Ilia - Alto, Tenor & Baritone Saxophones, MouthpiecesAll track titles are simply Roman numerals, except for the last track, which is titled "IX (for Philip Croaton). The recording was issued January 27, 2008 by Clinical Archives. Since Coleman Hawkins first dropped "Picasso" about six decades ago, the sax solo recording has become something of a jazz staple - especially in avant-garde circles. The music here is not easy to describe. The reference points that seem to work for me at the moment are the solo recordings from the AACM crew, to the extent that there is a lot of open space to be found on each of the recording's tracks; and Kaoru Abe's solo recordings in some of the louder moments (Ilia Belorukov does seem to channel some of the dark foreboding that Kaoru Abe made into a veritable art form). Unlike Abe, or perhaps one of my favorite sax players to record regularly as a solo artist, Arthur Doyle, this is music that seems to privilege the rational over the emotional. Also, there's something rather interesting in Belorukov's technique - in spots makes the sax sound like a stringed instrument being plucked (see IV, for example). I can't say I've heard anything quite like that. You'll hear some very interesting soundscapes to say the least.
Recorded at Illusion Studio on 21 February 2007 & 7, 8, 14 April 2007
Engineered & Mixed by Ilia Belorukov
Mastered by Philip Croaton at Fate Speaks Studio
Cover Art by Ilia Belorukov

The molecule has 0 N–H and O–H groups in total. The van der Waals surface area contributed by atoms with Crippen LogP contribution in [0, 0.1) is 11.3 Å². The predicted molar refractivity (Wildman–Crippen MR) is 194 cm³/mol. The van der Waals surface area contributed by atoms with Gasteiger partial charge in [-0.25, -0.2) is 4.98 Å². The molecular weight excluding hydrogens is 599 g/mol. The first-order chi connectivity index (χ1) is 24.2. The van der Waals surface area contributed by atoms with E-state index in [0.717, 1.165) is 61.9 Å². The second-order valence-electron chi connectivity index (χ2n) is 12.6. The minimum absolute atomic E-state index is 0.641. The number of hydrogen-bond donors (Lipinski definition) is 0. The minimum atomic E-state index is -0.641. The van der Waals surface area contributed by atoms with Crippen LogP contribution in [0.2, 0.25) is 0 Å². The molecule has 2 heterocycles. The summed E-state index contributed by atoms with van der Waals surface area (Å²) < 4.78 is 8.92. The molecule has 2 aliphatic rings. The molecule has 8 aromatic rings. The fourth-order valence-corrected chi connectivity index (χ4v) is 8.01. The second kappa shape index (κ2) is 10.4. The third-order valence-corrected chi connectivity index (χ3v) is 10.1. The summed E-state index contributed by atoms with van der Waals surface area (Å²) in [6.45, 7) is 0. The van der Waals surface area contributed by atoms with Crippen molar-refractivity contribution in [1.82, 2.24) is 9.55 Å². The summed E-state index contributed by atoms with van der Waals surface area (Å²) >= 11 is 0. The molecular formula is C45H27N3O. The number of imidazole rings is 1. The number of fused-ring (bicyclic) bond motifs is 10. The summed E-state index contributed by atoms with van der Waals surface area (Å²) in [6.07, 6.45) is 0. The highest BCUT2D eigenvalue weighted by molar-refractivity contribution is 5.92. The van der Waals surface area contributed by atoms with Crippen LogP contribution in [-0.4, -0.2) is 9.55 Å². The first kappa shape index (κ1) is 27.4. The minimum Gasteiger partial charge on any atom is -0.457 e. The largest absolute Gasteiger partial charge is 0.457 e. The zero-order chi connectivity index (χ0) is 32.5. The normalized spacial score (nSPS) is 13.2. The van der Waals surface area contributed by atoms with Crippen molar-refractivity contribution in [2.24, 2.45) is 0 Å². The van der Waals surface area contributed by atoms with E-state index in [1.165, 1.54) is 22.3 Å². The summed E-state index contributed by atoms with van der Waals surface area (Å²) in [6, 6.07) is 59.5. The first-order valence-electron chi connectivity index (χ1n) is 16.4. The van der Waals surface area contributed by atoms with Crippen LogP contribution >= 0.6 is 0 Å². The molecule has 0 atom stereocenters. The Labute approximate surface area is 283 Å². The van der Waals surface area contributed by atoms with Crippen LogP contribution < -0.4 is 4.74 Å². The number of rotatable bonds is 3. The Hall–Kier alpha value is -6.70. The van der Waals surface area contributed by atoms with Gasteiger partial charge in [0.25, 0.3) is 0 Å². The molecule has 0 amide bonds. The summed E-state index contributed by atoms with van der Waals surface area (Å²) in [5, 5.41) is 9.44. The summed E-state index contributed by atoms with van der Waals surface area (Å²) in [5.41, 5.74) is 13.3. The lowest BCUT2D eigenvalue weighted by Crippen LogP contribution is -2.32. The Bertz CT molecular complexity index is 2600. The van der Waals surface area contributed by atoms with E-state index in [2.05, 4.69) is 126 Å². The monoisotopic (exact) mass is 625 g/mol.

Finally, let's check out another project with which Belorukov has been involved, Totalitarian Musical Sect. Clinical Archives has two of this combo's recordings available.
Warm Things vol. 1 - Live in GES-21:
Dmitriy Kakhovskiy - bass and objectsTracks:
Vitaliy Kucherov - guitar and objects
Alexey Stavizkiy - trombone and clarinet and flutes and objects
Ilia Belorukov - alto and baritone saxophones
Maxim Pozin - alto and prepared alto sax and clarinet and flutes and objects
Recorded by Dmitriy Yalkin at GES-21 on 9 May 2007
Mastered by Dmitriy Kakhovskiy
Photo by Nikolay Ovcharenko
Cover Art by Ilia Belorukov
Thing OneWarm Things vol. 2, Live in GES-21:
Dmitriy Kakhovskiy - contrabassTracks:
Vitaliy Kucherov - electric guitar & flute
Ilia Belorukov - alto saxophone & flute
Recorded by Dmitriy Yalkin at GES-21 on 14 January 2008
Mastered bu Dmitryiy Kakhovsky
Photo by Eugene Apollonsky
Cover art by Ilia Belorukov
Thing SixAccording to the first of the recordings, the Totalitarian Musical Sect cites as influences Can, Art Ensemble of Chicago, and Sun Ra, and refer to their sound as "a new Russian primitivism." And yes, the influences they cite seem to make their presence felt on both recordings.
What I've done here is to embed the recordings here on Nothing Is. Follow the links to the respective recordings and you can download the mp3s, cover art, and booklets free of charge - the works are licensed under Creative Commons. If these recordings whet your appetite, Ilia Belorukov is a very busy individual, who records prolifically in various combos, much of which should be commercially available. Since I'm relatively new to the Russian jazz scene, I'm sure I'm just barely scratching the tip of the iceberg. At age 22, Belorukov is just getting warmed up. His career will be one to watch.